In recent years, increasing awareness of the opioid epidemic has created increased scrutiny over the number of opioids prescribed to patients. Considering this, there is increased pressure among healthcare providers to assure that the amount and frequency of opioids prescribed does not far exceed what is deemed medically necessary. Previous studies have shown a significant decrease in opioids prescribed in the United States from 2010 to 2015 (Guy et al, 2017). In SAH patients, it is not well characterized whether prescribing patterns have changed significantly in recent years and how that may contribute to adequacy of pain control.

People with subarachnoid hemorrhage have a tremendous amount of pain. This has been traditionally treated with opioids. However, in light of concerns over the prevalence of opioid addiction and resulting changes in policy, pain regiments have changed in recent years. Between 2012 and 2018 there is a difference in discharge medication patterns of opioids. Departments comply with these new rules and there are guidelines within institutions. In analyzing opioid prescriptions at discharge in 2012 and 2018, we expect to see variation between prescriptions and a decline in prescriptions over time. The specific aims of this project include defining the amount of opioid pain medications prescribed at discharge in patients recovering from subarachnoid hemorrhage. We also wish to show that, with the opioid crisis, prescription patterns have changed.

Project Title: Pain control in patients with subarachnoid hemorrhage in the neuro ICU

Faculty Mentor’s Name: Katharina Busl
Phone: 352-294-8453
Email: katharina.busl@neurology.ufl.edu

Student’s Name: Youlei Li
Email: youlei.li@ufl.edu

Project Description:

Background: Headache management is a major challenge in subarachnoid hemorrhage (SAH) patients. Over 90% of SAH survivors are plagued by severe headaches, frequently beyond the hospital stay. Data on optimal management are lacking. Opioids remain the mainstay of acute therapy; however, sedation, and high potential for tachyphylaxis and addiction are major therapeutic limitations. Our long-term goal is to improve headache management while reducing opioid prescription in SAH.
Hypothesis: Current pain control is reliant on variable but overall high doses of opiates with inadequate pain control.
Methods: retrospective chart review, descriptive analysis: characterize current patterns of pain control during hospital stay for patients with SAH (Hunt and Hess Grade 1-3), its effectiveness, and their discharge regimen for pain control
Role for medical student: chart review, data organization, participation in manuscript preparation

Project Title: Parkinson’s Disease Subtypes: Clinical Outcomes Following Deep Brain Stimulation

Faculty Mentor’s Name: Michael S. Okun
Email: okun@neurology.ufl.edu

Student’s Name: Ziqi Wang
Email: zwang12@ufl.edu

Project Description:

Parkinson’s disease (PD) is a neurodegenerative disorder characterized pathologically by the loss of dopaminergic neurons in the substantia nigra and intracellular aggregates of the protein alpha-synuclein across multiple basal ganglia circuits. PD has long been recognized as a clinically heterogeneous disorder and has been traditionally categorized into two main subtypes based on motor symptoms: 1) tremor-dominant (TD) and 2) postural instability and gait difficulty (PIGD).[1] PD has also been categorized into subtypes based on age of onset: young onset PD (YOPD; aged 20-40 years) and late-onset PD (LOPD; over 60 years of age).[1] Generally, PD patients with the TD subtype tend to exhibit younger age of onset (20-40 years), tremor, and slower disease progression.[1] In contrast, PIGD patients tend to have older age of onset (after 60 years), with rigidity and bradykinesia as well as more accelerated disease progression.[1] The PIGD subtype is commonly associated with a worse overall clinical prognosis than TD, including a higher incidence of dementia as well as psychiatric symptoms such as depression and apathy.[1] In addition, there are also patients who exhibit a mixture of these subtypes and can be classified as having “mixed” or “intermediate” PD.[2]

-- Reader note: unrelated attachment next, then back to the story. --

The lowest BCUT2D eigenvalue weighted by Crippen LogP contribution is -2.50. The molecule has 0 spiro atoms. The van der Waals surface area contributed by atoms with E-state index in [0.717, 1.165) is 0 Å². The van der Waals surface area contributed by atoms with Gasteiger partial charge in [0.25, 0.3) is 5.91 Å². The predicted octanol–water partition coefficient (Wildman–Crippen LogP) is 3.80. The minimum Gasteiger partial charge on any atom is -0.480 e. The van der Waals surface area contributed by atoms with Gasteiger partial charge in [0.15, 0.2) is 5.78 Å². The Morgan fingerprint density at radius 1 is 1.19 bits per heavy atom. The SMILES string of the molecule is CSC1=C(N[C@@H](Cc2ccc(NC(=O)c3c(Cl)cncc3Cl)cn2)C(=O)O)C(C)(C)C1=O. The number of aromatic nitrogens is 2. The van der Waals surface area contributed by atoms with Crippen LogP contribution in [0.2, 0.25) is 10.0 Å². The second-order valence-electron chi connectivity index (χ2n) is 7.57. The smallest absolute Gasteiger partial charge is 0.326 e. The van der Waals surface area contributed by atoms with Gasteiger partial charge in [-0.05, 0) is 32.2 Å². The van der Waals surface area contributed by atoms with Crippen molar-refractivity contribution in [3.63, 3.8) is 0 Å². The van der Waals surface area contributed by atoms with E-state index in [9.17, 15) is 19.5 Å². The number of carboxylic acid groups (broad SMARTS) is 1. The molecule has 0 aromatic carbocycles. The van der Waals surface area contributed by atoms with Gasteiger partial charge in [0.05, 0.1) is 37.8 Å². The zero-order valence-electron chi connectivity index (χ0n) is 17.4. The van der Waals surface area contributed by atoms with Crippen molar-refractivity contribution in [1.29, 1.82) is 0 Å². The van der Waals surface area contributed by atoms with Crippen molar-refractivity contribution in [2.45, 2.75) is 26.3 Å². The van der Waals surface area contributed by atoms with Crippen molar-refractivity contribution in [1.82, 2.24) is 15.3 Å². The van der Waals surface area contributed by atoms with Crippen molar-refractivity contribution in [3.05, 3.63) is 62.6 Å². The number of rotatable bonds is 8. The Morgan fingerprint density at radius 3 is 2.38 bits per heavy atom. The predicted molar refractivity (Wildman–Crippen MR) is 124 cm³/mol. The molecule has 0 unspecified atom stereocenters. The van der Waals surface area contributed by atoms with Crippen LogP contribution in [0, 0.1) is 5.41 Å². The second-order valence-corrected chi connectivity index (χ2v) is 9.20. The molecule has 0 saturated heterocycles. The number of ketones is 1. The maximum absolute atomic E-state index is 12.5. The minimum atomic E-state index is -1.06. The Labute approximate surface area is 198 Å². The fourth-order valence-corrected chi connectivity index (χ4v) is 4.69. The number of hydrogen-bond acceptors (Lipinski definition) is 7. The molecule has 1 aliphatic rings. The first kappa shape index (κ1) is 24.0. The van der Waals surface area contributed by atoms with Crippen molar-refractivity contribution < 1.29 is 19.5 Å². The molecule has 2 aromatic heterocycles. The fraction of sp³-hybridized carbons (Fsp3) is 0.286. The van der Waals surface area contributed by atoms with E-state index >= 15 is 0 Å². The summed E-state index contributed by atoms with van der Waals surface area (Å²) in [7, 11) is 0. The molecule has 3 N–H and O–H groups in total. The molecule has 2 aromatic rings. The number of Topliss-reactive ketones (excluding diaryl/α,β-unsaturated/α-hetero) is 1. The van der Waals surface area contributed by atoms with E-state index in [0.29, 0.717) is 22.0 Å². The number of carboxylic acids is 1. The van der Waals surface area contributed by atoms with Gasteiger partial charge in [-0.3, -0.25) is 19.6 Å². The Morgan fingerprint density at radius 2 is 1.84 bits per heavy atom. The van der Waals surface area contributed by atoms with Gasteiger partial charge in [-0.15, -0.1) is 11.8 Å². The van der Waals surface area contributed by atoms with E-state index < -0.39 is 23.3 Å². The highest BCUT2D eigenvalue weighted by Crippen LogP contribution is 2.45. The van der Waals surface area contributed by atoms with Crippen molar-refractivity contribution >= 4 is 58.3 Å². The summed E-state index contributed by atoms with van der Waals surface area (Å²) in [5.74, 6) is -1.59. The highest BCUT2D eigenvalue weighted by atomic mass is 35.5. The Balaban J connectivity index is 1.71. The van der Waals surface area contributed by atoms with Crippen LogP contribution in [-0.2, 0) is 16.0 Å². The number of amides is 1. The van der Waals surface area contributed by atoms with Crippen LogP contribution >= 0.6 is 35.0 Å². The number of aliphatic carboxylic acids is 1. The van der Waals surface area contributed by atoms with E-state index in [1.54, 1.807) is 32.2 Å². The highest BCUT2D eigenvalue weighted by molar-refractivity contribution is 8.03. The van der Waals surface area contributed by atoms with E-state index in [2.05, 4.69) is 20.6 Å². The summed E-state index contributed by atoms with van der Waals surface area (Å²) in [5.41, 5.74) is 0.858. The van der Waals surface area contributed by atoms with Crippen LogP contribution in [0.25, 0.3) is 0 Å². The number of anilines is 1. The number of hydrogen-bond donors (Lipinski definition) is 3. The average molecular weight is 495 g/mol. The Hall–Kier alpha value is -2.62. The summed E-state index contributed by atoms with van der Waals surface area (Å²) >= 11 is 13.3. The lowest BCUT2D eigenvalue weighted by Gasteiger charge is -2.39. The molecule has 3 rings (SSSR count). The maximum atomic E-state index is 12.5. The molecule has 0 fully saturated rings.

Deep Brain Stimulation (DBS) is a safe, well-established therapy for treating the motor symptoms of PD patients.[3] It involves the implantation of electrodes and subsequent high-frequency electrical stimulation of targets of the brain thought to be involved in producing the motor symptoms of PD.[4] The most commonly targeted sites in the brain for DBS are the subthalamic nucleus (STN) and the globus pallidus interna (GPi).[5] Candidates for DBS surgery include patients with medically refractory tremor, who are responsive to dopaminergic therapy, and who do not have severe cognitive impairment or psychiatric disorders.[5] Although there is insufficient evidence to suggest that DBS alters the progression of PD, DBS has been shown to provide long-term control of tremor and motor fluctuations.[6]

The specific aims of the proposed project are:

1.) To determine the most accepted set of clinical criteria for differentiating PD subtypes. This will be accomplished through a detailed PubMed literature search.

2.) To establish an algorithm to filter DBS patients in the UF INFORM database based on the most accepted clinical criteria for PD subtypes.

3.) To perform a retrospective analysis of patient DBS clinical outcomes separated by PD subtype and to characterize long-term trends and differences among the groups in terms of medication requirements, motor changes, quality of life, weight, and psychiatric symptoms.